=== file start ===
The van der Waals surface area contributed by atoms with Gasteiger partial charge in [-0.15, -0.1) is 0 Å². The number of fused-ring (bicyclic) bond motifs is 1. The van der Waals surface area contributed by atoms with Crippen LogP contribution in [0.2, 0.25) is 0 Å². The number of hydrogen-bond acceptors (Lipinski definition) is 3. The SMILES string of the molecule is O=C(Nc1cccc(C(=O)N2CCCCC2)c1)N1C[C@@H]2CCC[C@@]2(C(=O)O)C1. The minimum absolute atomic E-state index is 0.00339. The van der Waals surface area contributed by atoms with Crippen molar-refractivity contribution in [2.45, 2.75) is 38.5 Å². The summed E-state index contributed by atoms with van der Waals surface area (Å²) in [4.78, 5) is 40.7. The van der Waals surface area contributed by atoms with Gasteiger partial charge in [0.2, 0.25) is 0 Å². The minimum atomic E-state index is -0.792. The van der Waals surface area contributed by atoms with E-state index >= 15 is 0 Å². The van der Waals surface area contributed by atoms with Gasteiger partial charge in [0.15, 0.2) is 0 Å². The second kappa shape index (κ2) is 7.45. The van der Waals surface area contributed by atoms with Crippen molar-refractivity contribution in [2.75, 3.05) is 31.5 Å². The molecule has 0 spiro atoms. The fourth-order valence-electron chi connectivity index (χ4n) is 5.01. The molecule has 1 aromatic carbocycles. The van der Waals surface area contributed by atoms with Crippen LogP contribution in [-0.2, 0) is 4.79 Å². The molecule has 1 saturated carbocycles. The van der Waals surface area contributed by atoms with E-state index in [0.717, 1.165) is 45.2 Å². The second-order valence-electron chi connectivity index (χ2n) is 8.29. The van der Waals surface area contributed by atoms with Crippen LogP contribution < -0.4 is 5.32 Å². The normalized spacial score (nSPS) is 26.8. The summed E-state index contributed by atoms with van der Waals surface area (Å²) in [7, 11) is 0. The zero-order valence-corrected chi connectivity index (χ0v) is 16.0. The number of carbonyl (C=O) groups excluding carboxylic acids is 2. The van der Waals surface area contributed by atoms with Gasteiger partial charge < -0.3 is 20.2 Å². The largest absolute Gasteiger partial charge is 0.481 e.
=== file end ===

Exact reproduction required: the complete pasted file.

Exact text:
The van der Waals surface area contributed by atoms with Gasteiger partial charge in [-0.15, -0.1) is 0 Å². The number of fused-ring (bicyclic) bond motifs is 1. The van der Waals surface area contributed by atoms with Crippen LogP contribution in [0.2, 0.25) is 0 Å². The number of hydrogen-bond acceptors (Lipinski definition) is 3. The SMILES string of the molecule is O=C(Nc1cccc(C(=O)N2CCCCC2)c1)N1C[C@@H]2CCC[C@@]2(C(=O)O)C1. The minimum absolute atomic E-state index is 0.00339. The van der Waals surface area contributed by atoms with Crippen molar-refractivity contribution in [2.45, 2.75) is 38.5 Å². The summed E-state index contributed by atoms with van der Waals surface area (Å²) in [4.78, 5) is 40.7. The van der Waals surface area contributed by atoms with Gasteiger partial charge in [0.2, 0.25) is 0 Å². The minimum atomic E-state index is -0.792. The van der Waals surface area contributed by atoms with E-state index >= 15 is 0 Å². The van der Waals surface area contributed by atoms with Gasteiger partial charge in [0.15, 0.2) is 0 Å². The second kappa shape index (κ2) is 7.45. The van der Waals surface area contributed by atoms with Crippen molar-refractivity contribution in [2.75, 3.05) is 31.5 Å². The molecule has 0 spiro atoms. The fourth-order valence-electron chi connectivity index (χ4n) is 5.01. The molecule has 1 aromatic carbocycles. The van der Waals surface area contributed by atoms with Crippen LogP contribution in [-0.2, 0) is 4.79 Å². The molecule has 1 saturated carbocycles. The van der Waals surface area contributed by atoms with E-state index in [0.717, 1.165) is 45.2 Å². The second-order valence-electron chi connectivity index (χ2n) is 8.29. The van der Waals surface area contributed by atoms with Crippen LogP contribution < -0.4 is 5.32 Å². The normalized spacial score (nSPS) is 26.8. The summed E-state index contributed by atoms with van der Waals surface area (Å²) in [7, 11) is 0. The zero-order valence-corrected chi connectivity index (χ0v) is 16.0. The number of carbonyl (C=O) groups excluding carboxylic acids is 2. The van der Waals surface area contributed by atoms with Gasteiger partial charge < -0.3 is 20.2 Å². The largest absolute Gasteiger partial charge is 0.481 e.